Home Internet of Things Aerospace Apparel Energy Defense Health Care Logistics Manufacturing Retail

TI Releases Tiny Multiprotocol HF RFID Reader Chip

Texas Instruments today introduced a high frequency (13.56 MHz) RFID integrated circuit (IC) reader that processes multiple protocols including ISO 14443A/B, ISO 15693, ISO 18000-3, plus TI's own Tag-It portfolio. TI's smallest HF reader, the IC measures 5 by 5 millimeters and is designed for OEMs.
Jan 10, 2007This article was originally published by RFID Update.

January 10, 2007—Texas Instruments today announced its smallest high frequency (13.56 MHz) RFID reader, an integrated circuit (IC) that measures 5 by 5 millimeters. The new TRF7960(1) family of multiprotocol ICs supports the ISO 14443A/B, ISO 15693, ISO 18000-3 standards, plus TI's Tag-It RFID protocol.

IC readers are self-contained on a single microchip that can be integrated into other devices. TI's new product was designed to be OEM'd in the handheld readers of third-party vendors, or to be embedded in devices such as contactless payment terminals, inkjet cartridges, and glucose monitors. TI expects the first OEM products with the new reader IC to be released this quarter.

"By making the IC smaller we can address the need of the handheld reader space. A single-chip solution can be used in more areas," TI's Jeff Kohnle told RFID Update.

The TRF7960(1) family includes several innovations that improve performance and suitability for OEM use, according to Johnsy Varghese, Texas Instruments' manager of HF reader products. These features include:
  1. Dual receiver architecture with amplitude modulation (AM) and phase modulation (PM) input, helping to eliminate the "read holes" that can develop in close-range use;
  2. A single radio crystal, which reduces cost, electromagnetic interference (EMI) and space requirements;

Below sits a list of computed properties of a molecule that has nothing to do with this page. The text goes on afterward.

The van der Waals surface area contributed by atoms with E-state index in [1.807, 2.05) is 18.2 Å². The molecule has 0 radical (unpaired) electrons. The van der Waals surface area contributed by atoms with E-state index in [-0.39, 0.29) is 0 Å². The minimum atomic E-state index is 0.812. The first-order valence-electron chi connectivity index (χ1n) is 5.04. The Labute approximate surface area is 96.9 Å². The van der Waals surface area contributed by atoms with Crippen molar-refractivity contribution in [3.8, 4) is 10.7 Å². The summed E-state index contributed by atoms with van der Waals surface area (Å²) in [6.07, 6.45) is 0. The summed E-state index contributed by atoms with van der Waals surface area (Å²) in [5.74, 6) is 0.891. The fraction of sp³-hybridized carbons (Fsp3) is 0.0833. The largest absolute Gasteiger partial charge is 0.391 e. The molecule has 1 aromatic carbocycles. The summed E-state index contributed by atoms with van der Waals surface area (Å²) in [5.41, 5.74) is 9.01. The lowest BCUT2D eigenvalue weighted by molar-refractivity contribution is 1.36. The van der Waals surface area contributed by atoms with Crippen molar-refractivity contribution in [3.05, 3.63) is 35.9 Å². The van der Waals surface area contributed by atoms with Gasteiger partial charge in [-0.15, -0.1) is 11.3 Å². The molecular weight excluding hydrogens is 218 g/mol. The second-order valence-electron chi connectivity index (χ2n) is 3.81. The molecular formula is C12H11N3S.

3. Two user-programmable output power levels (100 mW and 200 mW) and other programmable power options;
  4. 11 user-programmable registers to fine tune the reader.
Kohnle and Varghese noted that several of the design features reduce the bill of materials (BOM) for the chipset, which reduces the production cost.

In general, IC-based readers are smaller and cheaper than readers assembled with off-the-shelf electronic components, as Gen2 UHF readers currently are. The Gen2 reader sales volumes have not yet been large enough for vendors to justify developing Gen2 reader ICs, which involves expensive design and silicon manufacturing. However, progress is underway, and a few vendors are planning to have a Gen2 reader chipset to market within the next 12 to 18 months. This will be an important milestone indeed, as the reduced cost and form factor will break open the number of potential applications for Gen2. For more, see ABI: Chipsets Key to RFID Reader Cost Reductions.

In October, 2006 WJ Communications announced what it claimed was the first Gen2 RFID silicon reader chipset, although it was designed specifically for PDAs, handhelds, and other mobile devices. SkyeTek bills its SkyeModule M9 as the world's smallest globally-compliant UHF reader module. Its smallest configuration is a Compact Flash (CF) module that measures 66 by 36 millimeters -- significantly larger than TI's new 5 by 5 millimeter HF chipset.

Earlier this week, SkyeTek and Atmel announced collaboration on a new HF reader for high security applications, and ThingMagic announced an upgrade to Gen2 reader software (see Two New Developments in RFID Reader Technology).

Read the announcement from Texas Instruments
  • Previous Page
  • 1
  • Next Page

Login and post your comment!

Not a member?

Signup for an account now to access all of the features of RFIDJournal.com!

Case Studies Features Best Practices How-Tos
Live Events Virtual Events Webinars
Simply enter a question for our experts.
RFID Journal LIVE! RFID in Health Care LIVE! LatAm LIVE! Brasil LIVE! Europe RFID Connect Virtual Events RFID Journal Awards Webinars Presentations